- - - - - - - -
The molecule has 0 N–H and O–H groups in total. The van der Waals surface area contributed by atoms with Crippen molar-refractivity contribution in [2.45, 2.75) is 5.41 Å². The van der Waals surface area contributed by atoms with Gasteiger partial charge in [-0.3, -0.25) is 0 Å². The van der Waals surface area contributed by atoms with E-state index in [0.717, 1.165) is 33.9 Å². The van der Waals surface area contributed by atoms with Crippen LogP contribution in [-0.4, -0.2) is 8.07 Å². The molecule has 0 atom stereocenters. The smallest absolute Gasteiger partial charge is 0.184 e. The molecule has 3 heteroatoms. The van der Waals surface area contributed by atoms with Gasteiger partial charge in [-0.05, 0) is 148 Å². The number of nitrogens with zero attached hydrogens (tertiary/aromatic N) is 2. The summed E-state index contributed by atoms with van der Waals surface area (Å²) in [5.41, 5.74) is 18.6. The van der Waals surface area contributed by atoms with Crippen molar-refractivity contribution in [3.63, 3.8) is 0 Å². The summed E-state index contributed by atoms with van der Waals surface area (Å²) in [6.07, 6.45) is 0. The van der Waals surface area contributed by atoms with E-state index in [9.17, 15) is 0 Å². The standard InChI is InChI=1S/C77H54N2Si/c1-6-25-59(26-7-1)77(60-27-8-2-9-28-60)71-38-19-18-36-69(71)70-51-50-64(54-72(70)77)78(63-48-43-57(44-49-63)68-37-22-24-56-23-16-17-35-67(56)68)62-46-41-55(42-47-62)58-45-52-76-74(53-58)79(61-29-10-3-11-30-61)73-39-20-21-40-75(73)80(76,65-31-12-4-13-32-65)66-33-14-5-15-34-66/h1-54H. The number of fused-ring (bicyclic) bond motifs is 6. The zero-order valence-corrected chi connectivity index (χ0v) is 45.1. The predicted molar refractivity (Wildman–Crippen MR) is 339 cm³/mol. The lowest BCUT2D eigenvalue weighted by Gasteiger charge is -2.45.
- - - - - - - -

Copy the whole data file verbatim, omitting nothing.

The molecule has 0 N–H and O–H groups in total. The van der Waals surface area contributed by atoms with Crippen molar-refractivity contribution in [2.45, 2.75) is 5.41 Å². The van der Waals surface area contributed by atoms with Gasteiger partial charge in [-0.3, -0.25) is 0 Å². The van der Waals surface area contributed by atoms with E-state index in [0.717, 1.165) is 33.9 Å². The van der Waals surface area contributed by atoms with Crippen LogP contribution in [-0.4, -0.2) is 8.07 Å². The molecule has 0 atom stereocenters. The smallest absolute Gasteiger partial charge is 0.184 e. The molecule has 3 heteroatoms. The van der Waals surface area contributed by atoms with Gasteiger partial charge in [-0.05, 0) is 148 Å². The number of nitrogens with zero attached hydrogens (tertiary/aromatic N) is 2. The summed E-state index contributed by atoms with van der Waals surface area (Å²) in [5.41, 5.74) is 18.6. The van der Waals surface area contributed by atoms with Crippen molar-refractivity contribution in [3.63, 3.8) is 0 Å². The summed E-state index contributed by atoms with van der Waals surface area (Å²) in [6.07, 6.45) is 0. The van der Waals surface area contributed by atoms with E-state index in [9.17, 15) is 0 Å². The standard InChI is InChI=1S/C77H54N2Si/c1-6-25-59(26-7-1)77(60-27-8-2-9-28-60)71-38-19-18-36-69(71)70-51-50-64(54-72(70)77)78(63-48-43-57(44-49-63)68-37-22-24-56-23-16-17-35-67(56)68)62-46-41-55(42-47-62)58-45-52-76-74(53-58)79(61-29-10-3-11-30-61)73-39-20-21-40-75(73)80(76,65-31-12-4-13-32-65)66-33-14-5-15-34-66/h1-54H. The number of fused-ring (bicyclic) bond motifs is 6. The zero-order valence-corrected chi connectivity index (χ0v) is 45.1. The predicted molar refractivity (Wildman–Crippen MR) is 339 cm³/mol. The lowest BCUT2D eigenvalue weighted by Gasteiger charge is -2.45.